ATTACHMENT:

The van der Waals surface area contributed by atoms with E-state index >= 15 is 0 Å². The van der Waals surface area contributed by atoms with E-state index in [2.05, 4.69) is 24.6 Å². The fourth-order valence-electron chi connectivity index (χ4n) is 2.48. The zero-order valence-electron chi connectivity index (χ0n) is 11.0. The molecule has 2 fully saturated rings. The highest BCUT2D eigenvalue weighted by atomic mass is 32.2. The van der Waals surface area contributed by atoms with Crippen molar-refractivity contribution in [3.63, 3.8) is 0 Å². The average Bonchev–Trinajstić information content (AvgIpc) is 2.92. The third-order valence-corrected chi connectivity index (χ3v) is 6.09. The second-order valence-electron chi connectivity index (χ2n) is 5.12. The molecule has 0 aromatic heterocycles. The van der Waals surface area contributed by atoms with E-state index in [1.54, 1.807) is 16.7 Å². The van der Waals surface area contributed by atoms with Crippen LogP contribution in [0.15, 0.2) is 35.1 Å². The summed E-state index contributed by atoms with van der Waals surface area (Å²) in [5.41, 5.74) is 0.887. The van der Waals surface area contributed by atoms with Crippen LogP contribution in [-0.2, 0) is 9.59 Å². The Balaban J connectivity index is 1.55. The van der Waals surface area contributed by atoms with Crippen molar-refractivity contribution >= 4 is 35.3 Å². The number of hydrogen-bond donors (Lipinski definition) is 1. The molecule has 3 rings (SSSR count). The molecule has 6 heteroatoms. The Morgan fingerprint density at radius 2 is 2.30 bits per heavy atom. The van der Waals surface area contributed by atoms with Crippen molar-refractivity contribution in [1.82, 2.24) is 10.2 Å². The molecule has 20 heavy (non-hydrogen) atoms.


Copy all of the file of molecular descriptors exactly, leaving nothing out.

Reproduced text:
The van der Waals surface area contributed by atoms with E-state index >= 15 is 0 Å². The van der Waals surface area contributed by atoms with E-state index in [2.05, 4.69) is 24.6 Å². The fourth-order valence-electron chi connectivity index (χ4n) is 2.48. The zero-order valence-electron chi connectivity index (χ0n) is 11.0. The molecule has 2 fully saturated rings. The highest BCUT2D eigenvalue weighted by atomic mass is 32.2. The van der Waals surface area contributed by atoms with Crippen molar-refractivity contribution in [3.63, 3.8) is 0 Å². The average Bonchev–Trinajstić information content (AvgIpc) is 2.92. The third-order valence-corrected chi connectivity index (χ3v) is 6.09. The second-order valence-electron chi connectivity index (χ2n) is 5.12. The molecule has 0 aromatic heterocycles. The van der Waals surface area contributed by atoms with E-state index in [1.54, 1.807) is 16.7 Å². The van der Waals surface area contributed by atoms with Crippen LogP contribution in [0.15, 0.2) is 35.1 Å². The summed E-state index contributed by atoms with van der Waals surface area (Å²) in [5.41, 5.74) is 0.887. The van der Waals surface area contributed by atoms with Crippen LogP contribution in [-0.2, 0) is 9.59 Å². The Balaban J connectivity index is 1.55. The van der Waals surface area contributed by atoms with Crippen molar-refractivity contribution >= 4 is 35.3 Å². The number of hydrogen-bond donors (Lipinski definition) is 1. The molecule has 3 rings (SSSR count). The molecule has 6 heteroatoms. The Morgan fingerprint density at radius 2 is 2.30 bits per heavy atom. The van der Waals surface area contributed by atoms with Crippen molar-refractivity contribution in [1.82, 2.24) is 10.2 Å². The molecule has 20 heavy (non-hydrogen) atoms.